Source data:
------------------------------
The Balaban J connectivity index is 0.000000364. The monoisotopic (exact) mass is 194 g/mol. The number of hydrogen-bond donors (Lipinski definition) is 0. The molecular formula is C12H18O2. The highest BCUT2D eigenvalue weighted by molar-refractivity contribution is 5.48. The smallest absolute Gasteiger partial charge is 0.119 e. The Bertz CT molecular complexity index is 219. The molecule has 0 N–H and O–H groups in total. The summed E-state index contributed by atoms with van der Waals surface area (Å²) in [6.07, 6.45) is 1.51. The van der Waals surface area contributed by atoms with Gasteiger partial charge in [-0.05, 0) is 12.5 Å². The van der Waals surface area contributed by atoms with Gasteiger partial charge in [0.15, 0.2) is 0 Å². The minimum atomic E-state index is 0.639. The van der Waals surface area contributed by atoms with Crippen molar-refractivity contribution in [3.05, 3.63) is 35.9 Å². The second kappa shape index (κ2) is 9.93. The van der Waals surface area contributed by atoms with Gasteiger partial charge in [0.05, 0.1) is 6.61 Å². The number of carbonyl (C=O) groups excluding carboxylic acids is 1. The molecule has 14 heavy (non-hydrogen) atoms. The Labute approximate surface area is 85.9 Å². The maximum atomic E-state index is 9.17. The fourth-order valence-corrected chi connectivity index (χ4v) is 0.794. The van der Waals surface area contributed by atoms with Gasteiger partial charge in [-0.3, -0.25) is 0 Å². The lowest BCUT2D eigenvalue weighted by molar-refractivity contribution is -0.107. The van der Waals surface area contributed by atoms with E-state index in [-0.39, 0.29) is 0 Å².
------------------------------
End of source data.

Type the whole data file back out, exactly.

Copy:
The Balaban J connectivity index is 0.000000364. The monoisotopic (exact) mass is 194 g/mol. The number of hydrogen-bond donors (Lipinski definition) is 0. The molecular formula is C12H18O2. The highest BCUT2D eigenvalue weighted by molar-refractivity contribution is 5.48. The smallest absolute Gasteiger partial charge is 0.119 e. The Bertz CT molecular complexity index is 219. The molecule has 0 N–H and O–H groups in total. The summed E-state index contributed by atoms with van der Waals surface area (Å²) in [6.07, 6.45) is 1.51. The van der Waals surface area contributed by atoms with Gasteiger partial charge in [-0.05, 0) is 12.5 Å². The van der Waals surface area contributed by atoms with Gasteiger partial charge in [0.15, 0.2) is 0 Å². The minimum atomic E-state index is 0.639. The van der Waals surface area contributed by atoms with Crippen molar-refractivity contribution in [3.05, 3.63) is 35.9 Å². The second kappa shape index (κ2) is 9.93. The van der Waals surface area contributed by atoms with Gasteiger partial charge in [0.05, 0.1) is 6.61 Å². The number of carbonyl (C=O) groups excluding carboxylic acids is 1. The molecule has 14 heavy (non-hydrogen) atoms. The Labute approximate surface area is 85.9 Å². The maximum atomic E-state index is 9.17. The fourth-order valence-corrected chi connectivity index (χ4v) is 0.794. The van der Waals surface area contributed by atoms with Gasteiger partial charge in [-0.3, -0.25) is 0 Å². The lowest BCUT2D eigenvalue weighted by molar-refractivity contribution is -0.107. The van der Waals surface area contributed by atoms with E-state index in [-0.39, 0.29) is 0 Å².